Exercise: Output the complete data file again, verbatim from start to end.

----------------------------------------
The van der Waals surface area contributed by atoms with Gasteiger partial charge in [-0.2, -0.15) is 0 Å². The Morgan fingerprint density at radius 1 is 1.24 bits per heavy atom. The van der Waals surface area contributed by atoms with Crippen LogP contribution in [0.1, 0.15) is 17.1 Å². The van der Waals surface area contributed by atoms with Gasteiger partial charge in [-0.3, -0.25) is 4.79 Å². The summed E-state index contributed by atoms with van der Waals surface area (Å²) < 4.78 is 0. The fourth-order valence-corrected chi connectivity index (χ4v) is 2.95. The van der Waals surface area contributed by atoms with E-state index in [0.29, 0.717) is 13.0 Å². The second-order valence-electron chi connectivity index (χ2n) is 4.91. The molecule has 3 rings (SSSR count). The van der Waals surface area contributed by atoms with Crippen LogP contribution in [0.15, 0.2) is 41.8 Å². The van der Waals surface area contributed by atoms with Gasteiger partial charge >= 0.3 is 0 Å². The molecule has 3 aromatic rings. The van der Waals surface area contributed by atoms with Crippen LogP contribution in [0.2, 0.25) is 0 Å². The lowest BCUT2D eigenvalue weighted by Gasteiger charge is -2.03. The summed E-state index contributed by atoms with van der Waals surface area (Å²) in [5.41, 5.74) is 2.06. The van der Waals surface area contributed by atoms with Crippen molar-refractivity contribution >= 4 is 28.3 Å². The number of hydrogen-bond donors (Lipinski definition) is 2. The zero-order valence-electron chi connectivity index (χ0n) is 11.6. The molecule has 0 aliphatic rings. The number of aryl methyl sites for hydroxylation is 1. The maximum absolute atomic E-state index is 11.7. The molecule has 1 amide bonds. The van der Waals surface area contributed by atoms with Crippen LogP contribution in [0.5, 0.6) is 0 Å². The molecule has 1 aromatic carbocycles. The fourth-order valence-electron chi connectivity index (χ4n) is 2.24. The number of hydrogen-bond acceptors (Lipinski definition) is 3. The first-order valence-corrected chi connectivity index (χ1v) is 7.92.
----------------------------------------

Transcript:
The van der Waals surface area contributed by atoms with Gasteiger partial charge in [-0.2, -0.15) is 0 Å². The Morgan fingerprint density at radius 1 is 1.24 bits per heavy atom. The van der Waals surface area contributed by atoms with Crippen LogP contribution in [0.1, 0.15) is 17.1 Å². The van der Waals surface area contributed by atoms with Gasteiger partial charge in [-0.3, -0.25) is 4.79 Å². The summed E-state index contributed by atoms with van der Waals surface area (Å²) < 4.78 is 0. The fourth-order valence-corrected chi connectivity index (χ4v) is 2.95. The van der Waals surface area contributed by atoms with E-state index in [0.29, 0.717) is 13.0 Å². The second-order valence-electron chi connectivity index (χ2n) is 4.91. The molecule has 3 rings (SSSR count). The van der Waals surface area contributed by atoms with Crippen LogP contribution in [0.15, 0.2) is 41.8 Å². The van der Waals surface area contributed by atoms with Gasteiger partial charge >= 0.3 is 0 Å². The molecule has 3 aromatic rings. The van der Waals surface area contributed by atoms with Crippen LogP contribution in [0.2, 0.25) is 0 Å². The lowest BCUT2D eigenvalue weighted by Gasteiger charge is -2.03. The summed E-state index contributed by atoms with van der Waals surface area (Å²) in [5.41, 5.74) is 2.06. The van der Waals surface area contributed by atoms with Crippen molar-refractivity contribution >= 4 is 28.3 Å². The number of hydrogen-bond donors (Lipinski definition) is 2. The zero-order valence-electron chi connectivity index (χ0n) is 11.6. The molecule has 0 aliphatic rings. The number of aryl methyl sites for hydroxylation is 1. The maximum absolute atomic E-state index is 11.7. The molecule has 1 amide bonds. The van der Waals surface area contributed by atoms with Crippen LogP contribution in [0.5, 0.6) is 0 Å². The molecule has 1 aromatic carbocycles. The fourth-order valence-electron chi connectivity index (χ4n) is 2.24. The number of hydrogen-bond acceptors (Lipinski definition) is 3. The first-order valence-corrected chi connectivity index (χ1v) is 7.92.